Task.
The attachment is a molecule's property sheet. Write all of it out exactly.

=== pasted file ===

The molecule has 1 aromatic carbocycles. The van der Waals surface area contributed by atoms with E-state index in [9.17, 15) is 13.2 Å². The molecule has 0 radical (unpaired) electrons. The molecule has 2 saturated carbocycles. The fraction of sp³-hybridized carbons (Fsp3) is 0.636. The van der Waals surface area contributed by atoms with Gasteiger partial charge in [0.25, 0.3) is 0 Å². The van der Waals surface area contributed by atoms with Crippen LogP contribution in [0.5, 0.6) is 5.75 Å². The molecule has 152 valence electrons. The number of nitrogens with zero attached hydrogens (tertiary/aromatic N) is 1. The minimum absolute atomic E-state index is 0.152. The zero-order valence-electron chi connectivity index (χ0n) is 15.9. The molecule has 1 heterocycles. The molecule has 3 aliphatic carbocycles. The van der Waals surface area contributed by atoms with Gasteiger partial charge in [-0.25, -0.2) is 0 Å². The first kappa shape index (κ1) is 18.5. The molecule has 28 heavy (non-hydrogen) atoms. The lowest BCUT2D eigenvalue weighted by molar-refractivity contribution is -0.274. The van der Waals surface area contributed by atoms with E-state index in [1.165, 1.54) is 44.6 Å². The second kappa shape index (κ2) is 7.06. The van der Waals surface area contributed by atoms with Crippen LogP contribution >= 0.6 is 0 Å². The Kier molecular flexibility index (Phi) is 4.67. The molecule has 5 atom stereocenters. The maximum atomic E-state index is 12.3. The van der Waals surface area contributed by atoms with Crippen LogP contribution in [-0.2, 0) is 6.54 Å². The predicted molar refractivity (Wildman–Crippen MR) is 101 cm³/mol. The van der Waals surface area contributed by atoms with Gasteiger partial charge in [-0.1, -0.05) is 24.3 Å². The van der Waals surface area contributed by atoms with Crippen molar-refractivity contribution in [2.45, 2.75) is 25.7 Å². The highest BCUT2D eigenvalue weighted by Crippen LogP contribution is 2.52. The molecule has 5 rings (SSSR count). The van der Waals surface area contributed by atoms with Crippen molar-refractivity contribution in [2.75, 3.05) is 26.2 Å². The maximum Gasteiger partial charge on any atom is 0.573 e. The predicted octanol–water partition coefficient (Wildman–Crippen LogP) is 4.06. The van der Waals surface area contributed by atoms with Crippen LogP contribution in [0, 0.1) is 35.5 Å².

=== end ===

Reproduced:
The molecule has 1 aromatic carbocycles. The van der Waals surface area contributed by atoms with E-state index in [9.17, 15) is 13.2 Å². The molecule has 0 radical (unpaired) electrons. The molecule has 2 saturated carbocycles. The fraction of sp³-hybridized carbons (Fsp3) is 0.636. The van der Waals surface area contributed by atoms with Gasteiger partial charge in [0.25, 0.3) is 0 Å². The van der Waals surface area contributed by atoms with Crippen LogP contribution in [0.5, 0.6) is 5.75 Å². The molecule has 152 valence electrons. The number of nitrogens with zero attached hydrogens (tertiary/aromatic N) is 1. The minimum absolute atomic E-state index is 0.152. The zero-order valence-electron chi connectivity index (χ0n) is 15.9. The molecule has 1 heterocycles. The molecule has 3 aliphatic carbocycles. The van der Waals surface area contributed by atoms with Gasteiger partial charge in [-0.25, -0.2) is 0 Å². The first kappa shape index (κ1) is 18.5. The molecule has 28 heavy (non-hydrogen) atoms. The lowest BCUT2D eigenvalue weighted by molar-refractivity contribution is -0.274. The van der Waals surface area contributed by atoms with E-state index in [1.165, 1.54) is 44.6 Å². The second kappa shape index (κ2) is 7.06. The van der Waals surface area contributed by atoms with Crippen LogP contribution >= 0.6 is 0 Å². The Kier molecular flexibility index (Phi) is 4.67. The molecule has 5 atom stereocenters. The maximum atomic E-state index is 12.3. The van der Waals surface area contributed by atoms with Crippen LogP contribution in [-0.2, 0) is 6.54 Å². The predicted molar refractivity (Wildman–Crippen MR) is 101 cm³/mol. The van der Waals surface area contributed by atoms with Gasteiger partial charge in [-0.1, -0.05) is 24.3 Å². The van der Waals surface area contributed by atoms with Crippen molar-refractivity contribution in [2.45, 2.75) is 25.7 Å². The highest BCUT2D eigenvalue weighted by Crippen LogP contribution is 2.52. The molecule has 5 rings (SSSR count). The van der Waals surface area contributed by atoms with Crippen molar-refractivity contribution in [2.75, 3.05) is 26.2 Å². The maximum Gasteiger partial charge on any atom is 0.573 e. The predicted octanol–water partition coefficient (Wildman–Crippen LogP) is 4.06. The van der Waals surface area contributed by atoms with Crippen LogP contribution in [0, 0.1) is 35.5 Å².